• Many of the General goals, such as expressing in-game love for squirrels or buying a particular character item, are there as frivolous conversation pieces – purely social. There is no rule to abide by other than a binary ‘completed/not completed’ condition, and there’s usually no play involved either.

Social achievements are probably the trickiest to implement in any of the three gaming media: online worlds, traditional ‘console’ games or MMOs:

  • It’s easy to offer achievements for completing goals within a game: even levels are a form of achievement, as a player unlocks more gameplay each time they beat a boss or reach the goal.
  • Achievements for acts of play are usually based upon actions outside of this context, since any move which takes them from the suggested path is one taken independently of the designers’ direction. These would normally be considered ‘easter eggs’.
  • Social achievements, however, require a community playing within the same rule set in order to make sense. Were World of Warcraft stripped of its game elements and turned into a fantasy chat room, there’d be little motivation to seek hidden treasures or try something unusual since there is no central path to stray from.

Implementing Social Achievement

We return to the big question: can an achievements system be implemented in online worlds such as Second Life? We’ve discussed the three digital media most commonly labelled as ‘games’ and highlighted their differences. We’ve also explored how the MMO medium, perhaps the central of the three, spans all three play types and so can support a diverse set of achievements for players to strive for.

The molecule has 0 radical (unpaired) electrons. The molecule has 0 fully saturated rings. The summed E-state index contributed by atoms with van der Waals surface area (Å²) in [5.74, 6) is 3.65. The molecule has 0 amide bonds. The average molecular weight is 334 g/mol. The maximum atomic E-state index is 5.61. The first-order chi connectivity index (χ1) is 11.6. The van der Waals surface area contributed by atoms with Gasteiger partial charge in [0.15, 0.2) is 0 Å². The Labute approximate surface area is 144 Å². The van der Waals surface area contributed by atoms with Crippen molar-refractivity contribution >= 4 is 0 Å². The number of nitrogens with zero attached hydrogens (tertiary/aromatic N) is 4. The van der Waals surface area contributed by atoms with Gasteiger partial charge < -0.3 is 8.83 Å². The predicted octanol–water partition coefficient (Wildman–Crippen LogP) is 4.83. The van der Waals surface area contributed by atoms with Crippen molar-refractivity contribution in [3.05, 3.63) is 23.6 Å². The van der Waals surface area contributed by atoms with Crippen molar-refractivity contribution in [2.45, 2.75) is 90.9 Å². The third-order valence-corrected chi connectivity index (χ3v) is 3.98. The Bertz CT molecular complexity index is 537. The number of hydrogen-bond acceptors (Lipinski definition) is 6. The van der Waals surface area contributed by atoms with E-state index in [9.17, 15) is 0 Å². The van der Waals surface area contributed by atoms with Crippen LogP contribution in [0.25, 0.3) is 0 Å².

My simple answer is, “no, I don’t believe so”. Achievement systems exist for a few reasons:

  1. Social collateral;
  2. An extra set of goals for people to play for;
  3. A means of directing people to content they may not have seen before.

All of which rely upon there being a game to begin with. Bragging rights can only come about when a player has overcome an obstacle, and although we all manage small victories against the rigours of daily life from time to time, it’s only in those challenges which other people can relate that we find real value. For a game, this might mean conquering an always-present boss, hitting a certain score based on the same ruleset you abide by, or a myriad of other tasks the designers set out for their players.

Layering an extra set of goals, such as for those players who enjoy pure achievement, requires there to be a decent foundation of goals to begin with, or else the context is lost. Games teach us skills and ask us to put them to challenging use in order to meet certain criteria. Rise beyond this and you have an achievement – but if you ask a World of Warcraft player about the worth of “Make Love, Not Warcraft” (Emote /hug on a dead enemy before they release corpse) or “Dual Talent Specialisation” (Visit your class trainer when you are at least level 40 and activate your Dual Talent Specialization), they’ll likely dismiss them as frills since neither has an element of challenge.

The third point is one I believe is the most appropriate for an application to online worlds – directing players or users towards any form of content is the best way to ensure they are entertained, informed and ultimately retained as concurrent users. Achievements are an easy means of ‘gaming‘ this, but they’re two-dimensional – players can see their worth or the lack of, just as with “Dual Talent Specialisation“. It’s there simply to ask players to spend 1000 gold and check the dual talent feature out.

I believe it is a weak method of enticement, and ultimately I think online worlds could do much, much better.

One Reply to “Achievements in Digital Media”

Comments are closed.